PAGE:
The town’s healthcare institutions’ employees increased by 20% since 2009. More than 20,000 people work in that industry (the small city is adjacent to the much larger city of San Bernardino and is part of a metro area of about 2 million). There’s a hospital bed for every house in Loma Linda. Shifting the focus of broadband to modernizing healthcare was responsible for convincing the government to build a VA clinic in town that brought in 1,500 jobs and generates $500,000 annually in property taxes.

Read the full article.

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Mark Your Calendar

For more information about these and other events, visit the VRHA Calendar

September 7: Empowering a Rural Community to Create a Culture of Health - webinar
September 11: REVIVE! Opioid Overdose Education - Abingdon
September 21: Financial Distress and Closures of Rural Hospitals - webinar
September 25 & 26: The Governor's Summit on Rural Prosperity - South Boston, VA
October 24 & 25: Rural Health Documentation & Coding Bootcamp  - South Boston, VA
October 25 & 26: Virginia Rural Providers Conference - South Boston, VA
November 12 & 13: Virginia Telehealth Network Summit - Richmond

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Model Program: Spit It Out - West Virginia
Created by the Southern Coalfields Tobacco Prevention Coalition Network, the Spit It Out program partnered with mining companies to reduce tobacco use, particularly smokeless tobacco use, in 6 counties in West Virginia's "Coal Country." Spit It Out provides miners and their spouses with education, a medical consultation, and immediate access to the nicotine replacement therapy of their choice. 

Model Program: Lunch Express Summer Food Program
When school lunches are unavailable during summer, food insecurities exist for children. With re-purposed school buses and a mission to serve unique populations, Second Harvest Food Bank of NE Tennessee feeds nearly 350 rural children in remote regions. 

Rural & Community Healthcare Collaborative
A charity organization dedicated to raising funds for struggling rural hospitals confronting financial viability. As a 501(c)3 organization, RCHC will make available no- and low-cost consulting services to troubled community hospitals to help ensure their solvency and sustainability.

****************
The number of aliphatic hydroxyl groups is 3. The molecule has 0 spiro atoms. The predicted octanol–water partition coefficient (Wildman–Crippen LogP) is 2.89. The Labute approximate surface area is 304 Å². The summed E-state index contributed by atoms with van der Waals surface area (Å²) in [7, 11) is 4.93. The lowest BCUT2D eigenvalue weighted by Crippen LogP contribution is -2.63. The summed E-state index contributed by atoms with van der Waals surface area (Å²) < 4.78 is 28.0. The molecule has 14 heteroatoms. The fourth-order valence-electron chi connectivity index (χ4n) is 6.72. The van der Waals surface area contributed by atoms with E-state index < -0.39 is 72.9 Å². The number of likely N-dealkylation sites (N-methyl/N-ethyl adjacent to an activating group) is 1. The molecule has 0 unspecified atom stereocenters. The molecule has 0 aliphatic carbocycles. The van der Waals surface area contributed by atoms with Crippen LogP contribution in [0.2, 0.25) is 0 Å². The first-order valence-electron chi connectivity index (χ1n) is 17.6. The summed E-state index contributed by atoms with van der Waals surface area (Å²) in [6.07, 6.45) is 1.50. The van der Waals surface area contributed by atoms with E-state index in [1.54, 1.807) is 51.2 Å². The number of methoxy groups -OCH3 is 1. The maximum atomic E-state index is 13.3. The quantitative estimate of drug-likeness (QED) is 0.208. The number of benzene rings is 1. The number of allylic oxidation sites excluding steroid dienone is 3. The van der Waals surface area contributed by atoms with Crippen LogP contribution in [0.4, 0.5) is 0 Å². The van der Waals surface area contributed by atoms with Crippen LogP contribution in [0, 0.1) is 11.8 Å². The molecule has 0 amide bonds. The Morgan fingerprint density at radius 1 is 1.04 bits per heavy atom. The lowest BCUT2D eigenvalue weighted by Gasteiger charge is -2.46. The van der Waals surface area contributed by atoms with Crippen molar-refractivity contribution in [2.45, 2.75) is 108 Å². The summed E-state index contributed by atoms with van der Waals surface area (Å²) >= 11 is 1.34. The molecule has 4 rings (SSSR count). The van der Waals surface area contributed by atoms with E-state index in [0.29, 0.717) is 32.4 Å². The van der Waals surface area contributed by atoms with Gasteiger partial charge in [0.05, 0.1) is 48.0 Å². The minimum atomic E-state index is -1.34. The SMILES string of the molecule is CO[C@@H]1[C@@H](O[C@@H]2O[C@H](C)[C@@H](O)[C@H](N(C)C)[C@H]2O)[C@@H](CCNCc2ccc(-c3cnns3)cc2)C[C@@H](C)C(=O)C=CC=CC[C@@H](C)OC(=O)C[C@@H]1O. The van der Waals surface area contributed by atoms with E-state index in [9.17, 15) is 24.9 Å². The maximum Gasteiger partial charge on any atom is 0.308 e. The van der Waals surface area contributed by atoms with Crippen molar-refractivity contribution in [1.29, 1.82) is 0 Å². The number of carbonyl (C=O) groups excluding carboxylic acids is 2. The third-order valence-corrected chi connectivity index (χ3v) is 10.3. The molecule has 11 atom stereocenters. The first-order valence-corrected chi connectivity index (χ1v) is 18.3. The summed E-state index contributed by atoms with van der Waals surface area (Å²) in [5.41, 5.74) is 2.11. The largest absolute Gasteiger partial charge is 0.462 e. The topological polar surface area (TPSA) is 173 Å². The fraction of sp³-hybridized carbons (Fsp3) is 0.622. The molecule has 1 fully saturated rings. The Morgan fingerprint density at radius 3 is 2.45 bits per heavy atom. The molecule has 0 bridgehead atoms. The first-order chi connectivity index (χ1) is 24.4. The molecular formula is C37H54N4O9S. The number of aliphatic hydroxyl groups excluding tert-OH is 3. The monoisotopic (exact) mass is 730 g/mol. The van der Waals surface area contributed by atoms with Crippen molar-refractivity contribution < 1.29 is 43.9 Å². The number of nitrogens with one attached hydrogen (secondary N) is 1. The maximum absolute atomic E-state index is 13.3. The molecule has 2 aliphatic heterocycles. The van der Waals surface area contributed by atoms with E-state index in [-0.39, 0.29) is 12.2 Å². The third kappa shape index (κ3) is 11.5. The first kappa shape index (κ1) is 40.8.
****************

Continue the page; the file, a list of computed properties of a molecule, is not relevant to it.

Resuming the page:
AHRQ Healthcare Quality and Disparities Report
The Agency for Healthcare Research and Quality (AHRQ) issued its annual report, mandated by Congress, providing a comprehensive overview of the quality of health care received in the U.S. and disparities experienced by different racial and socioeconomic groups.  In addition to trends and changes in disparities over time, the report looks at initiatives across the country demonstrating quality improvement for vulnerable populations.  

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Funding Opportunities

For funding opportunities without a specific deadline, please visit the VRHA Resources page

Resident Opportunity and Self Sufficiency Service Coordinator Program
Grants to fund Service Coordinators to assist residents of public and Indian housing in making progress towards self-sufficiency, including the provision of job training, employment, adult education, housing, and health resources.
Application Deadline: Oct 23, 2017 

AmeriCorps State and National Grants
Funding for programs that are designed to strengthen communities and solve local problems, including those found in rural and underserved areas.
Letter of Intent (Optional): Dec 13, 2017
Application Deadline: Jan 17, 2018 

Students to Service Loan Repayment Program
The National Health Service Corp (NHSC) is now accepting applications for their 2018 Students to Service Loan Repayment Program. The S2S awards up to $120,000 to medical and dental students in their final year of school in return for a commitment to provide primary care services full-time for at least 3 years at an approved NHSC site in an underserved rural, tribal or urban area.
Application Deadline: October 19